“A definite standout track from the Vanguard recordings that followed Harp master Wells’ 2 classic Delmark releases, Hoodoo Man Blues and Southside Jam.

The great Buddy Guy brilliantly accompanied Wells on both the Delmark recordings and came with him when he moved to Vanguard. And as usual Guy’s unique adventurous guitar style couldn’t be more evident than on this track with his furiously cool picking and way out leads perfectly complimenting Wells’s wildly manic vocals highlighted by his playfully expressive oooches, ahhhs, mmms and ows. With the one and only Fred Below’s energetic driving beat and colorful minimal fills adding to all the soulful intensity of this very funky track.”

33. James Brown – Soul Pride Pt. 1 & 2

“The link below’s a really good read on some of the cooler details of how James Brown and company pretty much singlehandedly defined Funk.

It doesn’t get much better than this. Jimmy Nolen and usual suspects Maceo, Pee Wee Ellis, St Clair Pinckney, “Country” Kellum and the original funky drummer Clyde Stubblefield bringin the funk like none other!”

34. Messe Pour Le Temps Present Pierre Henry/Michel Colombier


Recently picked up another not so easy to find vinyl copy of the album that this is from when we recently did Amoeba Records LA “What’s In My Bag.”

Some of the best musique concrete from one of its pioneers, French composer Pierre Henry, generally overshadowing here the accompanying always groovin if sometimes underwhelming psychedelic instrumentals. With some very cool electronics thrown in, some additionally by collaborator Michel Columbier.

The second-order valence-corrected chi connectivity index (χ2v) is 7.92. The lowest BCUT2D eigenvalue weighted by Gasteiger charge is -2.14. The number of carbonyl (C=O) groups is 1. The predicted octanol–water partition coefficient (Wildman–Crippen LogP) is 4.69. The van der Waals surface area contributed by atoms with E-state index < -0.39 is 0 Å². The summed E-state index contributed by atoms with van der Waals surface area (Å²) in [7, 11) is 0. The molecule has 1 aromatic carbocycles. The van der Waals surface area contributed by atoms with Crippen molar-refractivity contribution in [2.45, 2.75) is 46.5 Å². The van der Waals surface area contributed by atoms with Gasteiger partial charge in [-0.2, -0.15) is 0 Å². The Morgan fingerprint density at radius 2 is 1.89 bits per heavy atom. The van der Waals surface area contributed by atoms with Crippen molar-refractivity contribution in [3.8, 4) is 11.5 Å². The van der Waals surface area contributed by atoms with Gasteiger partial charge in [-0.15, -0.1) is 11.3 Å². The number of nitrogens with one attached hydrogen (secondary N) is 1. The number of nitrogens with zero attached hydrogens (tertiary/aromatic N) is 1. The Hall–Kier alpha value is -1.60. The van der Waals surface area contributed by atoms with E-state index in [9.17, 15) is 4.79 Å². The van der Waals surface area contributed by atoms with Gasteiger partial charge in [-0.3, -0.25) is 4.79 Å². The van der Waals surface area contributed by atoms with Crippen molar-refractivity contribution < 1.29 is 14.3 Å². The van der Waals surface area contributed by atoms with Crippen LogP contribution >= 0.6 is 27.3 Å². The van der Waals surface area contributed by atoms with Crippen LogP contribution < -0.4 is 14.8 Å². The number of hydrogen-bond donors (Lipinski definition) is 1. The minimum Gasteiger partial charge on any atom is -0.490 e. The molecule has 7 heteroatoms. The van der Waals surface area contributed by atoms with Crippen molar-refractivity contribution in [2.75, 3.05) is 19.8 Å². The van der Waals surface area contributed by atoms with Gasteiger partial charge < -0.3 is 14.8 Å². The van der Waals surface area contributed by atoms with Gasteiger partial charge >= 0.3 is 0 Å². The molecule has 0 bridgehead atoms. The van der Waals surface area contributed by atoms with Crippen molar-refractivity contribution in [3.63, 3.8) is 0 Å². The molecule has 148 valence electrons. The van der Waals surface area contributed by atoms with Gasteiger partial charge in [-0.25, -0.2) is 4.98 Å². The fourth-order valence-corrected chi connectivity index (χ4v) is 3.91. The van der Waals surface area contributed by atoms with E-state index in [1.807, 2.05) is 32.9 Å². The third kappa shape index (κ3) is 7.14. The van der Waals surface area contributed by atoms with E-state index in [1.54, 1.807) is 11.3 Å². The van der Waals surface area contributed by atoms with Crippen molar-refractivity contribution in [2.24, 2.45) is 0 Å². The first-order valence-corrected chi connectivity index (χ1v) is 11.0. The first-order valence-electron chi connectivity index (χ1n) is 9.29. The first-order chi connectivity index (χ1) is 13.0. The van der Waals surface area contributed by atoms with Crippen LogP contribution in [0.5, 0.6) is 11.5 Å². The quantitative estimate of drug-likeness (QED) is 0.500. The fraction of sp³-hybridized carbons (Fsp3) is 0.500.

Originally scored in 1967 for a Maurice Bejart ballet.

With the original version of the better known Psyche Rock still tops.”

35. Jody’s Walk – Mighty Imperials


Comprised of some of the players that eventually became Daptone’s great Dap-Kings, this obviously very meters influenced funk is still very much unmistakably it’s own thing. Tastefully raucous and minimal, these kids(they were all of 16 at the time of recording this) sound classic yet current, capturing the sound completely while still being genuine. There’s not a track on the whole record that isn’t just straight up Greazy funky chickn!”

36. Ennio Morricone – Svolta Definitiva


From the master film composer comes this slice of monster psych funk.”

37. Billy Swan – Don’t Be Cruel

“Super cool hauntingly funky swamped out version of ‘Don’t Be Cruel’ by songwriter producer sideman Billy Swan. Swan started out writing songs for the great Bill Black, worked for a time at Graceland, eventually produced Tony Joe White records including single Pork Salad Annie and wrote hits for the likes of Waylon and Conway Twitty all before eventually writing his huge rockabilly inspired hit “I Can Help” for which he’s most well known.

The track’s highlighted by an almost Suicide like sounding opening of Swan’s ghostly echoey vcl and a soul stirring droning organ, a cool lazy funky drum beat throughout care of Nashville session regular Hayward Bishop, and some way out guitars( check em out leading into the 2nd verse) featuring legendary Nashville players Reggie young and Bobby Emmons. That organ, the same one prominently featured on hit “I Can Help,” is an RMI Farfisa type that fellow charter member of the Nashville underground, Kris Kristofferson, bought for Swan (both were assistants together at Nashville’s Columbia Music Row Studio when Bob Dylan was recording Blonde on Blonde there).

Add to it all the way out video for the song you see here and you got one crazy cool track.”